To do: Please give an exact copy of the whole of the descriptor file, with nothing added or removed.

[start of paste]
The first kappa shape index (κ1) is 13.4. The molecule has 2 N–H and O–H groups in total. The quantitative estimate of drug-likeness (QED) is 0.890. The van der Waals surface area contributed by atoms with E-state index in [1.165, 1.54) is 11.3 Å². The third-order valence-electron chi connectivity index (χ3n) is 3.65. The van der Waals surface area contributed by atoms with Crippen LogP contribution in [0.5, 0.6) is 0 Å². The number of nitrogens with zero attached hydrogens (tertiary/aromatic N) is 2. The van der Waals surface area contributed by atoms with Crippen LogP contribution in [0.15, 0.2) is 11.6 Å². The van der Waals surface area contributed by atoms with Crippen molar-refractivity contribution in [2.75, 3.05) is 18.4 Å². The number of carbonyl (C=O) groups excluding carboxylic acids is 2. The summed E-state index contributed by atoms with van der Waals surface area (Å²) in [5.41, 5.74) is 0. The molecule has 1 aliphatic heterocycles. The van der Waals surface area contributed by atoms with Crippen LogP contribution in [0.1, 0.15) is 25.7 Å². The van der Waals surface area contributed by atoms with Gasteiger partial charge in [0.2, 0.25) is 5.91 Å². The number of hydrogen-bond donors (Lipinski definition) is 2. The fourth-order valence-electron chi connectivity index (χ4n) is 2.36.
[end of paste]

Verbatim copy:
The first kappa shape index (κ1) is 13.4. The molecule has 2 N–H and O–H groups in total. The quantitative estimate of drug-likeness (QED) is 0.890. The van der Waals surface area contributed by atoms with E-state index in [1.165, 1.54) is 11.3 Å². The third-order valence-electron chi connectivity index (χ3n) is 3.65. The van der Waals surface area contributed by atoms with Crippen LogP contribution in [0.5, 0.6) is 0 Å². The number of nitrogens with zero attached hydrogens (tertiary/aromatic N) is 2. The van der Waals surface area contributed by atoms with Crippen LogP contribution in [0.15, 0.2) is 11.6 Å². The van der Waals surface area contributed by atoms with Crippen molar-refractivity contribution in [2.75, 3.05) is 18.4 Å². The number of carbonyl (C=O) groups excluding carboxylic acids is 2. The summed E-state index contributed by atoms with van der Waals surface area (Å²) in [5.41, 5.74) is 0. The molecule has 1 aliphatic heterocycles. The van der Waals surface area contributed by atoms with Crippen LogP contribution in [0.1, 0.15) is 25.7 Å². The van der Waals surface area contributed by atoms with Gasteiger partial charge in [0.2, 0.25) is 5.91 Å². The number of hydrogen-bond donors (Lipinski definition) is 2. The fourth-order valence-electron chi connectivity index (χ4n) is 2.36.